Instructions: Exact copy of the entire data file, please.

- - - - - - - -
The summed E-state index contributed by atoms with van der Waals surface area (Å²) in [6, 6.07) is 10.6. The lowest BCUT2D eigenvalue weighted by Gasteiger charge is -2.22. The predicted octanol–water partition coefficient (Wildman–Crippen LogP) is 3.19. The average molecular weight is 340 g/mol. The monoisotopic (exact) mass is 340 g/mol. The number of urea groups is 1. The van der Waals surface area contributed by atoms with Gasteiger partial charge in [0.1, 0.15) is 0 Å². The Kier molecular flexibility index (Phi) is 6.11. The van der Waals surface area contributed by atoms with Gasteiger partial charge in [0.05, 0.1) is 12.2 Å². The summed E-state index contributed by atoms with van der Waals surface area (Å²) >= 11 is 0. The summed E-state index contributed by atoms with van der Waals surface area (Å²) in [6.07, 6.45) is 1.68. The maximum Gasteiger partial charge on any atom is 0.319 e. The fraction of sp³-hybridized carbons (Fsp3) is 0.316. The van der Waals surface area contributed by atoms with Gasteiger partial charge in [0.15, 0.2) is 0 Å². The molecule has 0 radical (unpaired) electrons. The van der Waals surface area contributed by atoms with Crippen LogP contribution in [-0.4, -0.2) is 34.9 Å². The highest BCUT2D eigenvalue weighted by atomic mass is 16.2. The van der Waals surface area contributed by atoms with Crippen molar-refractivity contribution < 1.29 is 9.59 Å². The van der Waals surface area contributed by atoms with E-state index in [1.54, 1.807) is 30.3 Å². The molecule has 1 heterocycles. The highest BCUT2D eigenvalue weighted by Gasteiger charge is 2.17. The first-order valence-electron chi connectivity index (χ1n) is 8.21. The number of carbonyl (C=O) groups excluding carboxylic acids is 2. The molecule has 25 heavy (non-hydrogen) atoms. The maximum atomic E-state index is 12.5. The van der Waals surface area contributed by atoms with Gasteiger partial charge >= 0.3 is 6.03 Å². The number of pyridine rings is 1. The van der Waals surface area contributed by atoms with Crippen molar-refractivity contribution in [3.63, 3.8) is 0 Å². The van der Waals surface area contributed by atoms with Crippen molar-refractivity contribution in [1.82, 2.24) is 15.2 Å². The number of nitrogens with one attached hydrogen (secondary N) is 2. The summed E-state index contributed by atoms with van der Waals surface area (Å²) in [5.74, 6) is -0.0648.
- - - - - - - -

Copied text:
The summed E-state index contributed by atoms with van der Waals surface area (Å²) in [6, 6.07) is 10.6. The lowest BCUT2D eigenvalue weighted by Gasteiger charge is -2.22. The predicted octanol–water partition coefficient (Wildman–Crippen LogP) is 3.19. The average molecular weight is 340 g/mol. The monoisotopic (exact) mass is 340 g/mol. The number of urea groups is 1. The van der Waals surface area contributed by atoms with Gasteiger partial charge in [0.1, 0.15) is 0 Å². The Kier molecular flexibility index (Phi) is 6.11. The van der Waals surface area contributed by atoms with Gasteiger partial charge in [0.05, 0.1) is 12.2 Å². The summed E-state index contributed by atoms with van der Waals surface area (Å²) >= 11 is 0. The summed E-state index contributed by atoms with van der Waals surface area (Å²) in [6.07, 6.45) is 1.68. The maximum Gasteiger partial charge on any atom is 0.319 e. The fraction of sp³-hybridized carbons (Fsp3) is 0.316. The van der Waals surface area contributed by atoms with Gasteiger partial charge in [0.15, 0.2) is 0 Å². The molecule has 0 radical (unpaired) electrons. The van der Waals surface area contributed by atoms with Crippen LogP contribution in [-0.4, -0.2) is 34.9 Å². The highest BCUT2D eigenvalue weighted by atomic mass is 16.2. The van der Waals surface area contributed by atoms with Crippen molar-refractivity contribution < 1.29 is 9.59 Å². The van der Waals surface area contributed by atoms with E-state index in [1.54, 1.807) is 30.3 Å². The molecule has 1 heterocycles. The highest BCUT2D eigenvalue weighted by Gasteiger charge is 2.17. The first-order valence-electron chi connectivity index (χ1n) is 8.21. The number of carbonyl (C=O) groups excluding carboxylic acids is 2. The molecule has 25 heavy (non-hydrogen) atoms. The maximum atomic E-state index is 12.5. The van der Waals surface area contributed by atoms with Gasteiger partial charge >= 0.3 is 6.03 Å². The number of pyridine rings is 1. The van der Waals surface area contributed by atoms with Crippen molar-refractivity contribution in [3.63, 3.8) is 0 Å². The van der Waals surface area contributed by atoms with Crippen molar-refractivity contribution in [1.82, 2.24) is 15.2 Å². The number of nitrogens with one attached hydrogen (secondary N) is 2. The summed E-state index contributed by atoms with van der Waals surface area (Å²) in [5.74, 6) is -0.0648.